How Fake Shore Drive Put On For Chicago Hip Hop

While markets like New York, Los Angeles and Atlanta established their positions in Hip Hop early on, Chicago was a city of outliers for the first couple decades of the genre’s existence.

While MCs like Twista, Common and of course Kanye West inexorably put on for the Windy City, the culture was still somewhat amorphous rolling into the turn of the millennium. But in the later part of the ’00s, as violence on the city’s Southside became a daily talking point on the national news, artists from that region started going into “art imitating life” mode and the rest of the world began to take notice.

It was around that time that Andrew Barber decided to start Fake Shore Drive — a blog that would help bring eyes and ears to the many capable MCs he felt warranted exposure.

The Genesis

(rare 2007 photo courtesy of @revolttv) Shout out to REVOLT for the dope article on The Cool Kids reunion and our show on December 14th at Thalia Hall. Article link in bio. Big up @tucky06

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“When I first started Fake Shore Drive my goal was to just shine a light on what was happening in the Chicago Hip Hop scene and the midwest in general. Because I feel like this is the most underserved region in Hip Hop,” Barber told HipHopDX, who made the trip out to Chi-Town to cover the 10th anniversary concert put on by Red Bull Sound Select and featuring a who’s who of midwest MCs including G Herbo, The Cool Kids as well as Twista, GLC, Bump J, King L, Tee Grizzley and the night was capped off with the Big Tymers (Mannie Fresh and Birdman) reuniting on stage.

the FSD 10 year anniversary show was quite possibly the greatest moment of my career. thank you to every single person who helped make it happen. every fan who bought a ticket (or finessed their way in). every artist who showed up to perform — or hang out. special thanks to @rbsoundselect for making it all possible (the greatest and most hardworking group of people in the business). my man @someguynamedty for holding it down for damn near a decade. and every single person who helped along this journey. we might have been here for 10 years, but I promise we are just getting started. ??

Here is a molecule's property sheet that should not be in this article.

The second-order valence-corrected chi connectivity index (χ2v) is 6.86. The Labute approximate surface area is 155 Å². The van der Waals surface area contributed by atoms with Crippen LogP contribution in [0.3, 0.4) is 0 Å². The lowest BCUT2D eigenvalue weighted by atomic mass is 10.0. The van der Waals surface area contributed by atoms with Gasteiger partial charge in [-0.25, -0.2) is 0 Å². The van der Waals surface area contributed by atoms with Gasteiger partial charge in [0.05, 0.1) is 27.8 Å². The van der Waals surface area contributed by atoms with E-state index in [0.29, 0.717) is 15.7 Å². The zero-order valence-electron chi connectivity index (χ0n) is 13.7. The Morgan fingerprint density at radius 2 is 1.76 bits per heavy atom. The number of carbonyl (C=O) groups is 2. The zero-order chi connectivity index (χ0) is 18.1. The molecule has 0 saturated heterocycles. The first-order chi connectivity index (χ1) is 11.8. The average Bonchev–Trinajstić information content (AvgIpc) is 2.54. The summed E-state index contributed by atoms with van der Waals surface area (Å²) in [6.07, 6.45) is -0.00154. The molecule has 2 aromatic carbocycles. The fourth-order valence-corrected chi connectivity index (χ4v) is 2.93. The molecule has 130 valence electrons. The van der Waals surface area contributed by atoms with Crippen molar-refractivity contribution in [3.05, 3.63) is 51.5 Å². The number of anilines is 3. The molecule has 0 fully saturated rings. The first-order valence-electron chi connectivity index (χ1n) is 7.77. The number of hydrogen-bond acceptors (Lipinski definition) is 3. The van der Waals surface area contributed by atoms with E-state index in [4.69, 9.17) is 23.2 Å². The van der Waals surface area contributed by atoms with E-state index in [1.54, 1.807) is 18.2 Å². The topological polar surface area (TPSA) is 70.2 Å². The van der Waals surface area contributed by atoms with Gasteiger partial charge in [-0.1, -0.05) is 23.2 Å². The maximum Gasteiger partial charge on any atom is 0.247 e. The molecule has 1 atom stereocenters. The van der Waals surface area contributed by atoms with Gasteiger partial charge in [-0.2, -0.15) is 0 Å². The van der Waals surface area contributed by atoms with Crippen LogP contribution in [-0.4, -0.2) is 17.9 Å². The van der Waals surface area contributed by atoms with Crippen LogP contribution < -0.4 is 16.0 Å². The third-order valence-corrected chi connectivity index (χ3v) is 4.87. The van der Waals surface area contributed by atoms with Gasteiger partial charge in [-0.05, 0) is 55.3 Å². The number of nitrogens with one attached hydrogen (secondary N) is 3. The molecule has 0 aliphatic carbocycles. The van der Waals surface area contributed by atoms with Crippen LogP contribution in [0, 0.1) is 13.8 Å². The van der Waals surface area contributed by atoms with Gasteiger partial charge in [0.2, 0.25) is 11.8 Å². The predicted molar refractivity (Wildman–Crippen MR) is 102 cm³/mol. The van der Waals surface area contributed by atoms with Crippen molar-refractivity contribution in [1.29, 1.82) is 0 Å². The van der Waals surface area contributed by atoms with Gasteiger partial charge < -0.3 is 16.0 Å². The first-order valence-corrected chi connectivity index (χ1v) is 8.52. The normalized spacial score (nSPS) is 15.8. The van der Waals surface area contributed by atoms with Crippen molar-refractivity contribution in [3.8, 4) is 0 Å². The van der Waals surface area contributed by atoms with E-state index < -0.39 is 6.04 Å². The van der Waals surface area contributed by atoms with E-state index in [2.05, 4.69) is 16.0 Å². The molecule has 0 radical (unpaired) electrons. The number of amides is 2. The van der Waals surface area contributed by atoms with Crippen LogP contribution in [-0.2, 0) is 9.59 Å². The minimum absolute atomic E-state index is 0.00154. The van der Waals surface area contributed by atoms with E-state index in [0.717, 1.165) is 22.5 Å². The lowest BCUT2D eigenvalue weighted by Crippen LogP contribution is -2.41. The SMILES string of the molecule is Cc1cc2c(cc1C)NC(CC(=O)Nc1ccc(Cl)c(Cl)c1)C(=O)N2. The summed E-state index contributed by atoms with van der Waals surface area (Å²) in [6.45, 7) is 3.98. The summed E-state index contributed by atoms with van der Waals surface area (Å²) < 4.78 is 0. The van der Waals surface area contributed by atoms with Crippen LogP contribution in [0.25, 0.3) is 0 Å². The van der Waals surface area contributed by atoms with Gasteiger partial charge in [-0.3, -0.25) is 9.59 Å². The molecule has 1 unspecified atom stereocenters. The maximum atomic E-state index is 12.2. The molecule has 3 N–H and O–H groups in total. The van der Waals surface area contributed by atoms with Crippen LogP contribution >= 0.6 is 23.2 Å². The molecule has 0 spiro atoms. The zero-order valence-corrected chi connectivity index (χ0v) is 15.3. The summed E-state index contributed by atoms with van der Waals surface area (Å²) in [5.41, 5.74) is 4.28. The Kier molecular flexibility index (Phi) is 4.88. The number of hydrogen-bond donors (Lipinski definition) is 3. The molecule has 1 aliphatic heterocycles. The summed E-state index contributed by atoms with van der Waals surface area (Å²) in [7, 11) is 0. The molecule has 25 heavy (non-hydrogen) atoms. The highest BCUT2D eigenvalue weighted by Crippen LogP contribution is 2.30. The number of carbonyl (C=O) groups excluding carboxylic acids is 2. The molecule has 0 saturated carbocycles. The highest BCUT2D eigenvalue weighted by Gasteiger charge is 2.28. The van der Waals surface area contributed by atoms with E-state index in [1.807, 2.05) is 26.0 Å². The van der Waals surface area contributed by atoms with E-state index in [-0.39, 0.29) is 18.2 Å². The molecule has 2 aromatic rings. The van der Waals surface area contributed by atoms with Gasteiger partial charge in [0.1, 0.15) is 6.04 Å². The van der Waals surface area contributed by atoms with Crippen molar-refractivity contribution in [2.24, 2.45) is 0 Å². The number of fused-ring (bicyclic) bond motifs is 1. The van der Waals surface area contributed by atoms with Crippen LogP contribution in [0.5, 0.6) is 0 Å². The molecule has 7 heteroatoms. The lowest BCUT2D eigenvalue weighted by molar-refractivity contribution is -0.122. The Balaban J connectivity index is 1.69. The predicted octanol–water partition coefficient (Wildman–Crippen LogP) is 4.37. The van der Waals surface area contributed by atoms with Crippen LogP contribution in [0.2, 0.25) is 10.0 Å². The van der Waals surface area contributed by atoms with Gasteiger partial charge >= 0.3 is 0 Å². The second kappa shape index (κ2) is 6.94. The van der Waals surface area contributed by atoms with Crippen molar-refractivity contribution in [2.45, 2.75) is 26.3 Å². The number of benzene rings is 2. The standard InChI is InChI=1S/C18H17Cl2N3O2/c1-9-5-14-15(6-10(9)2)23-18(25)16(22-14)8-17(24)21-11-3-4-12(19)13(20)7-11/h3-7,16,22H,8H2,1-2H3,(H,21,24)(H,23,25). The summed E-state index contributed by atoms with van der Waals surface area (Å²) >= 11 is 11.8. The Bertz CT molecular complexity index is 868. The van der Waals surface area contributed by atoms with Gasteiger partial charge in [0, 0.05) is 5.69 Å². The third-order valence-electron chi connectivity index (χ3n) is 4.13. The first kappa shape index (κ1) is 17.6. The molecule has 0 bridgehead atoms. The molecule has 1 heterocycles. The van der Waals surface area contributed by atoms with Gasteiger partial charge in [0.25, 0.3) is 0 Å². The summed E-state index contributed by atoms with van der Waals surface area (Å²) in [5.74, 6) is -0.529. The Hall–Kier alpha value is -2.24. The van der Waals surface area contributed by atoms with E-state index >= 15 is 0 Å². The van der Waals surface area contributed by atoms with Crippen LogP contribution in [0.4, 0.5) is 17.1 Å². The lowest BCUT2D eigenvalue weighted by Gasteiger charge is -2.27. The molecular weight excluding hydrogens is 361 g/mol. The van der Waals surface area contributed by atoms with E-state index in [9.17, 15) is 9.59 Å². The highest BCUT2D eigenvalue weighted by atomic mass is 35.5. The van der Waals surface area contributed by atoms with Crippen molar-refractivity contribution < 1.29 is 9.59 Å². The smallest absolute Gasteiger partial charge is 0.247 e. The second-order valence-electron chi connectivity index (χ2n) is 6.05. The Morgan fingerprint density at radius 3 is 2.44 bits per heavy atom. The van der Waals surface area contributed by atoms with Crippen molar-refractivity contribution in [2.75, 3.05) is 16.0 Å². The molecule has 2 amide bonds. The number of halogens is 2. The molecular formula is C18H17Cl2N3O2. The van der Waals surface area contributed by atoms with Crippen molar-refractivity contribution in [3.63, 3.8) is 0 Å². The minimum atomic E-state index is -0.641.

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Barber, who originally hails from Indiana, far surpassed his initial expectations for the site and was able to make an immediate impact on the culture thanks to some quality artists and good timing.

“Since Fake Shore Drive some of the bigger artists that came through were The Cool Kids, Chance The Rapper, Chief Keef, Lil Durk, G Herbo, Mick Jenkins — there have been so many over the past few years,” he noted. “It’s great to still be around 10 years later, still doing it and see the scene flourishing. I think people thought when Chicago kind of exploded in 2012-2013 people were like ‘I don’t know how long it’s gonna last’ but we still got it rockin’.”

He continued: “It was a hobby. I just wanted to do it to express myself and become involved and do some great things. I didn’t think it would ever become a full-time job,” he said, also recalling the grind it took to get the blog to be self-sustaining. “I worked really hard. I sacrificed a lot. I worked a job during the day and would go live a Hip Hop life during the night.”

Rapper/Entrepreneur Matthew “M-Eighty” Markoff also originates from the Midwest and has seen FSD’s journey progress from a labor of love to the benchmark of midwest Hip Hop journalism. “It was 2007-2008. I was in San Francisco in Law School. I just dropped my album Hymns, Psalms & Street Songs. I’m on tour opening up for the Wu-Tang Clan at the Metro. Andrew Barber, my boy who I met in Bloomington, he tells me he’s starting a blog called Fake Shore Drive for all Chicago artists. One of the first shows that he ever went to was that Wu-Tang Clan show that I opened up for,” said M-Eighty.

#SQUAAAAAAAD

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“A few months later — I think it was the first Pitchfork Music Festival [with] GZA and [Killah Priest] and Yoko Ono and Sonic Youth, and Andrew met The Clipse and those were some of the early beginnings of Fake Shore Drive. 10 years later, I don’t envy any man in my industry, but Andy — my friend, my confidant, I’m envious of how this man has excelled within the industry and how respected he is by all our peers.”